Detour: Mount St. Helens National Volcanic Monument

We woke up early, dressed, picked up our rental car (which we got upgraded to a Prius), and started down I-5 toward Portland. Almost immediately, we noticed how verdant the landscape was, from vines growing from overpasses in downtown Seattle, to moss on cut logs on the back of a lumber truck.

Image: Kathrin Russette

It wasn’t until about an hour into the drive that we really noticed the lack of billboards.

Kathrin had purchased a new DSLR camera for the trip, so she gave it a test run from the passenger seat while we chatted and caught up.

It was too overcast to see Mount Rainier as we continued south, although we did catch a few glimpses of the Olympics off to the northwest. As we approached the turn off toward Mount St Helens National Volcanic Monument, the temptation, fueled in part by the recommendation of our friend Angela, was too great. We decided to make the side trip up to the monument.

We turned off of I-5 and headed east on Washington 504 up into the Cascades. We spotted some black-tailed deer near the road as we wound through the St. Helens Tree Farm, second, third, (fourth?) growth timber forests.

The north fork of Toutle River, which was deluged with sediment after the eruption in 1980. Image: Kathrin Russette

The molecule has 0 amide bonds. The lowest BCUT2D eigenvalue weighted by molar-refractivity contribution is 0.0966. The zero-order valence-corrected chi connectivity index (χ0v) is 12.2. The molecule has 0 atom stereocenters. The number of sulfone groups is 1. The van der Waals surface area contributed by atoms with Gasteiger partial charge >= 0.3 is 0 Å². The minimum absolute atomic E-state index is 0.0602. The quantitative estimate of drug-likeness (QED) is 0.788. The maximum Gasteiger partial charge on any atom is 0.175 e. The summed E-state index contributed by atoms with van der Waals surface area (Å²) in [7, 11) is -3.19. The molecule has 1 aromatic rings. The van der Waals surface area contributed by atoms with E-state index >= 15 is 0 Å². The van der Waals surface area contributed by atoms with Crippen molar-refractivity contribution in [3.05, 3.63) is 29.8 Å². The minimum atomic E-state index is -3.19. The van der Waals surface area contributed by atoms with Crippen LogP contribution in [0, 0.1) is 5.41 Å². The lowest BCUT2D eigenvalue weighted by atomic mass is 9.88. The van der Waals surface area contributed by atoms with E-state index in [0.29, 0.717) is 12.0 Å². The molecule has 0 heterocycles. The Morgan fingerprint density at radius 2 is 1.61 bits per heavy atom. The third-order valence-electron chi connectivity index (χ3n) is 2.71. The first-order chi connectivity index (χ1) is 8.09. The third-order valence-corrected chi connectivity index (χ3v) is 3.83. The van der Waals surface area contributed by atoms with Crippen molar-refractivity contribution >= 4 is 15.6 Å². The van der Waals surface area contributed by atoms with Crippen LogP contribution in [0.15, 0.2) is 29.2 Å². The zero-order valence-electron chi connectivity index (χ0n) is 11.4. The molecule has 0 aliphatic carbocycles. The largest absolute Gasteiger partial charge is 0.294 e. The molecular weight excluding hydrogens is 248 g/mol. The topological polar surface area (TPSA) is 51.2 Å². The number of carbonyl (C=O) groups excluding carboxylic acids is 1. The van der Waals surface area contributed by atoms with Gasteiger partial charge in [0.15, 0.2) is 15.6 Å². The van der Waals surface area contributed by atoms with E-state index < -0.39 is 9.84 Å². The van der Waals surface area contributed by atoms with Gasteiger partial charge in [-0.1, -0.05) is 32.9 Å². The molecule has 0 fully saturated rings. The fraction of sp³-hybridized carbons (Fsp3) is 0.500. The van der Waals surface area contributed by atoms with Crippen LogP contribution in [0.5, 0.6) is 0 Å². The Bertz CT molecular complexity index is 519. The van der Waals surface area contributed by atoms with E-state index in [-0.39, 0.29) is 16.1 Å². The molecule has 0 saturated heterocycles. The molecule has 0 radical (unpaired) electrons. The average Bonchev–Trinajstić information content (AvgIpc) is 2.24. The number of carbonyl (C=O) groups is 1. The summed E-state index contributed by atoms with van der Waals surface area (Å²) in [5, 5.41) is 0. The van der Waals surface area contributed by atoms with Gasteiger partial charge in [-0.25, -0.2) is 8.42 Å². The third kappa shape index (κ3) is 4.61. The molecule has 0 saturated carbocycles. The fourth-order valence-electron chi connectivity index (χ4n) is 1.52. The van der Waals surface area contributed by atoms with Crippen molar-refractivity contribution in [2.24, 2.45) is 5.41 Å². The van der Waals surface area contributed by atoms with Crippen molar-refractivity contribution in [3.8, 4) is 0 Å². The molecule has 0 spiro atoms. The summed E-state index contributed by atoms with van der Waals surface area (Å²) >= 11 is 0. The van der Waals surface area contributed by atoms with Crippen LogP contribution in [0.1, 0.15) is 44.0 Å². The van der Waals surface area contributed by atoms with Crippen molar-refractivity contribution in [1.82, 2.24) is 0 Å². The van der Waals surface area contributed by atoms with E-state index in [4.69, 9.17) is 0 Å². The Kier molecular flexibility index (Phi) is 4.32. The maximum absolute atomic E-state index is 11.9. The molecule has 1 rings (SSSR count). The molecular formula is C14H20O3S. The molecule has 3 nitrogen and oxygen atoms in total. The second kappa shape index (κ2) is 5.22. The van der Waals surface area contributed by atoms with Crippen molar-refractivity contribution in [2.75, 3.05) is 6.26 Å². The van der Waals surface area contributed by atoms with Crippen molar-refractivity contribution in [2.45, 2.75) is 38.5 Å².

We turned off the highway to view the Hoffstadt Creek Bridge. The viewpoint lies on the edge of the blast zone, and the original bridge was destroyed in the eruption and subsequent landslides. (The image at the top of this post is of the bridge.)

Image: Kathrin Russette

Image: Kathrin Russette

Thrilled, we drove into the blast zone.

Of course we hadn’t been sure we’d get all the way to where the road ended at Coldwater Lake, beneath the volcano. It was closed further on to Johnston Ridge because it was so early in the season.

But still, we were disappointed when we drove up into a snow squall at 2,000 feet.

Image: Sean M. Santos

We pulled over at a scenic overlook just inside the monument proper. It would have given us a great view of the volcano had we not suddenly found ourselves in a blizzard. We voted unanimously to turn around and head back down.

Image: Kathrin Russette

Image: Kathrin Russette

And back at 1,500 feet, the sun came out. We were glad for our detour because it gave us a taste of what an attempt to visit Rainier would actually have been like. And it gave us a little experience in the mountains, the ecosystem of Olympic that we knew we wouldn’t be able to experience much of.

Image: Kathrin Russette

Soon we were back on I-5 south to Oregon.

Image: Sean M. Santos

Image: Sean M. Santos

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